Amending The State Constitution Could Get Tougher
Some Florida lawmakers say it’s too easy to change the state’s constitution. They want to raise the bar in an effort to keep what they say are policy changes out of document that lays the ground work for Florida’s government.
Sen. Dennis Baxley (R-Ocala) is behind the bill (SB 0232.)
“This resolution provides that to amend the state constitution, this is recommending an increase in the percentage to a 2/3rds majority, or 66 2/3 percent,” Baxley says.
Right now, in order for a proposed constitutional amendment to pass, 60 percent of voters must agree it’s a good idea. That’s a change from 2006 when only a simple majority was required for an amendment to pass. But Baxley says he still feels it’s too easy to change the state’s foundational document. He says part of that frustration comes from the Constitution Revision Commission—a panel that means once every 20 years and that Baxley says is supposed to make changes to the document’s format and function.
“But no, we turned into a situation where we have a mini unelected legislature just running a bunch of bills on policy and budget,” Baxley says.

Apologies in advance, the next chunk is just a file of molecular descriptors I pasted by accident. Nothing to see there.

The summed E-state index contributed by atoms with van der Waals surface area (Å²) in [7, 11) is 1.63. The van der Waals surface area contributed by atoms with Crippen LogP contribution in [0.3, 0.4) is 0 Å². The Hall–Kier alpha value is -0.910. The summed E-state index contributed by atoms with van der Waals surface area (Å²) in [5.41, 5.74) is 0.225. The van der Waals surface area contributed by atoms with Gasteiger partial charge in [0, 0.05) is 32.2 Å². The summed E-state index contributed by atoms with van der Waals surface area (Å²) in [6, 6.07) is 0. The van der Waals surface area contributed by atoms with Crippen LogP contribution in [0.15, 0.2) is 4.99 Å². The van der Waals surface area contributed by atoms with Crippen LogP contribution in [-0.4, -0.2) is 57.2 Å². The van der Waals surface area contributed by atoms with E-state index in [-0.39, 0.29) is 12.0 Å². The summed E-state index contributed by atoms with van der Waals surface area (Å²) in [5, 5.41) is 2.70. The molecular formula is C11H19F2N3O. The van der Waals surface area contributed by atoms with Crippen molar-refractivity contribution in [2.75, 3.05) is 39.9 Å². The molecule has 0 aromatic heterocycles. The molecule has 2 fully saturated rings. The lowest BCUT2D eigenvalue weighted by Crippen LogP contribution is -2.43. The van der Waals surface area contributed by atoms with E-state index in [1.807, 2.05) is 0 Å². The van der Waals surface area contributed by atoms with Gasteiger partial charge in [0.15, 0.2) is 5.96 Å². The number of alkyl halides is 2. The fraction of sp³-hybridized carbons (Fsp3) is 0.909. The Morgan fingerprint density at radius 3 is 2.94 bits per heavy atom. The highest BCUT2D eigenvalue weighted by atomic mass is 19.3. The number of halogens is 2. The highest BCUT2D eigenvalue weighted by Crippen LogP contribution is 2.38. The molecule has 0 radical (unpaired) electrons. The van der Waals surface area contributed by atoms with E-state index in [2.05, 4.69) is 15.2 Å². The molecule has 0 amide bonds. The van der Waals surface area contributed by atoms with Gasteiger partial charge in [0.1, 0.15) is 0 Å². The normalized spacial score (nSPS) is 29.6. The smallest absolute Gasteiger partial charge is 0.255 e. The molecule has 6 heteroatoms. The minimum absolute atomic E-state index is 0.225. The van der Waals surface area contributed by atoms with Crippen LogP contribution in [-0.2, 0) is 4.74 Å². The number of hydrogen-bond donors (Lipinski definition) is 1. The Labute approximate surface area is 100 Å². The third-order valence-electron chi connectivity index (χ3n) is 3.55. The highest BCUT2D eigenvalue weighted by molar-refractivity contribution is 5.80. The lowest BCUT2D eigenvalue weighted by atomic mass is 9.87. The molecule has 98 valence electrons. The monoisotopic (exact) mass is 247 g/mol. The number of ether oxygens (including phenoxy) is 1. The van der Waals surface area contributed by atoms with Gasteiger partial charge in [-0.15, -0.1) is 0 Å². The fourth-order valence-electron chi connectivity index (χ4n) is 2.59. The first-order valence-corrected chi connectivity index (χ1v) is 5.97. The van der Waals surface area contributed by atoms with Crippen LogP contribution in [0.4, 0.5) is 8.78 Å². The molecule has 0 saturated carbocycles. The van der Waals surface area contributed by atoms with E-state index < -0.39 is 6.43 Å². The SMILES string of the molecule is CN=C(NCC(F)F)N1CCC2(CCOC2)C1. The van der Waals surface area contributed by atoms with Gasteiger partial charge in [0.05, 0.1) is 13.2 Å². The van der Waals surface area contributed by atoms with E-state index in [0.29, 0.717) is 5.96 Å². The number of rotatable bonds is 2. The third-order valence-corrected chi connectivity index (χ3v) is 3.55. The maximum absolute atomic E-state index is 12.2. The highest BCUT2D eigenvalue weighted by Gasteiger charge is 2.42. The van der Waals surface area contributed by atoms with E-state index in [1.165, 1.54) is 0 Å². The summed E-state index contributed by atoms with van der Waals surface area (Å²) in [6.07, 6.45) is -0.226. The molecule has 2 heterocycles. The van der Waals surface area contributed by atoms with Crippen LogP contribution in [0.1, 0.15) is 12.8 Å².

But Sen. Jose Javier Rodriguez (D-Miami) says lawmakers are already considering bills that would address the revision commission. One measure moving through the legislature would limit the proposals from the body to a single subject while another would abolish the commission completely. He says raising the threshold for an amendment to pass doesn’t address that.
“What would happen if we changed the 3/5ths threshold we have now to 2/3rds it would have a dramatic impact on the 2018 election. The number of ballots that passed were 92 percent. If we increased the threshold to 2/3rds, only a third of the ballot amendments would have passed. I agree we have a problem in terms of the process of amending our constitution. I don’t think the problem is the voter threshold or the voters,” Rodriguez said
But Baxley says that’s okay. He says in his view the constitution isn’t supposed to be filled with policy items.
“I think we at least owe the voters a chance to vote on this and say ‘I’m fine at 60 percent,’ or ‘no I would like to have a higher bar so many things that I do care about but don’t belong on the constitution would not be in the constitution but would be in statute and I could lobby for it there,” Baxley says.
Meanwhile in the House a similar bill is moving forward. Rep. Rick Roth (R-Palm Beach) is behind that bill. He says it’s the job of lawmakers to protect the constitution and Rep. Mike Beltran (R-Lithia) says without the checks and balances built into the lawmaking process, voters can sometimes make mistakes.
“What we have not is we have on one day 60 percent of the voters who don’t necessarily revive all the best information on these amendments in fact they’re heavily lobbied by these political mailers and don’t necessarily have the resources to research beyond that can alter this structural document that protects our liberties and provides the structure of our government.”
If the bills pass in both chambers the proposal would then go before voters—this time just 60 percent would have to approve.